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The Anti-Lebanon mountains is the Western name for the Eastern Lebanon Mountain Range (Arabic: جبال لبنان الشرقية), which are a southwest-northeast-trending mountain range that form the majority of the border between Syria and Lebanon. The border is largely defined along the crest of the range. Most of the range lies in Syria.
Its Western name (Anti-Lebanon) comes from the Greek Anti-Libanus, in which the prefix "anti" means ‘opposite’. The range lies east of and parallel (opposite) to the Mount Lebanon range. At its southern end it is also within the Golan Heights. To the west lie valleys which separate it from the Lebanon range in central Lebanon - the Beqaa Valley in the north and the Hasbani River valley in the south. To the east, in Syria, lies the Eastern Plateau which contains the city of Damascus.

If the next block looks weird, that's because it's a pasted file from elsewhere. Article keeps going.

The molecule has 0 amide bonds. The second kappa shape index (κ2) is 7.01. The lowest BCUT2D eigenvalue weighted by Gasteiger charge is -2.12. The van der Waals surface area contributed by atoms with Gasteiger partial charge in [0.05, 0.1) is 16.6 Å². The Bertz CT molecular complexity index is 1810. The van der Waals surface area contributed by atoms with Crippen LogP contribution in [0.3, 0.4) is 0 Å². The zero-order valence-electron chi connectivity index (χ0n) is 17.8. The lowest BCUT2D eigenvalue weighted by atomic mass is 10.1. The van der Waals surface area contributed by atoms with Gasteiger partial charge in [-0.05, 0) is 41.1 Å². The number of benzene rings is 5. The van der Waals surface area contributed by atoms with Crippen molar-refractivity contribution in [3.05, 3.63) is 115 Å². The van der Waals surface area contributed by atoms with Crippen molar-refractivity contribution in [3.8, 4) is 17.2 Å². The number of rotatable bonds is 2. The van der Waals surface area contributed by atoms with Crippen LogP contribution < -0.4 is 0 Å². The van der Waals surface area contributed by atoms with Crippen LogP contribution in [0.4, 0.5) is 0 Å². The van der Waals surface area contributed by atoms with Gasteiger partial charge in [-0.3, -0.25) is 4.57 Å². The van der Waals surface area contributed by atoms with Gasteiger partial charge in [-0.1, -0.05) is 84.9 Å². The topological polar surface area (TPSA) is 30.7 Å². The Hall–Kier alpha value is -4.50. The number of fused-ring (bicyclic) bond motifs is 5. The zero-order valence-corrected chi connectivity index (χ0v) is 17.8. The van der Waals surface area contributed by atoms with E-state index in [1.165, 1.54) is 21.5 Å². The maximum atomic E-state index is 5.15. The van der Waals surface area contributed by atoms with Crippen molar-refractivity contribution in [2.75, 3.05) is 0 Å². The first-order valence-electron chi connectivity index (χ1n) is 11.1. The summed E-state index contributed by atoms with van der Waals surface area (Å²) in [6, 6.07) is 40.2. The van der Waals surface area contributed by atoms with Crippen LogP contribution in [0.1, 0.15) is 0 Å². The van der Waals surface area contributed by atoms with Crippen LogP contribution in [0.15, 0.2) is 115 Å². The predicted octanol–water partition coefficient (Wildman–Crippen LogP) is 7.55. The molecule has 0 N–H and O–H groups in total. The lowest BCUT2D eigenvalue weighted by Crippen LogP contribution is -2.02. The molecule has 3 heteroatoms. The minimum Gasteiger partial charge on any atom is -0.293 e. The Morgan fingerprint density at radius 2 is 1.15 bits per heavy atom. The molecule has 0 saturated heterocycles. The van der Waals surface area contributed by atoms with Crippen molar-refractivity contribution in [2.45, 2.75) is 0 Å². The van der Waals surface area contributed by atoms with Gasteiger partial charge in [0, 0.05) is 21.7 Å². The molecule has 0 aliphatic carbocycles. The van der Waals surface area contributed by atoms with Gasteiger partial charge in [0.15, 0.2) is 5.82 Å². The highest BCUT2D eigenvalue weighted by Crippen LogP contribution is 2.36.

The Anti-Lebanon range is approximately 150 kilometres (93 miles) in length. To the north, it extends to almost the latitude of the Syrian city of Homs. To the south, the range coalesces with the Golan Heights plateau but includes the highest peaks of Mount Hermon (Jabal el-Shaykh, in Arabic), at 2,814 metres, and Ta'la't Musa, at 2,669 metres. These peaks are snow-covered for much of the year and are located on the Lebanese-Syrian border.
- James, Edward Boucher (1854). "Antilibanus". In Smith, William. Dictionary of Greek and Roman Geography 1. London: John Murray. pp. 140,141.
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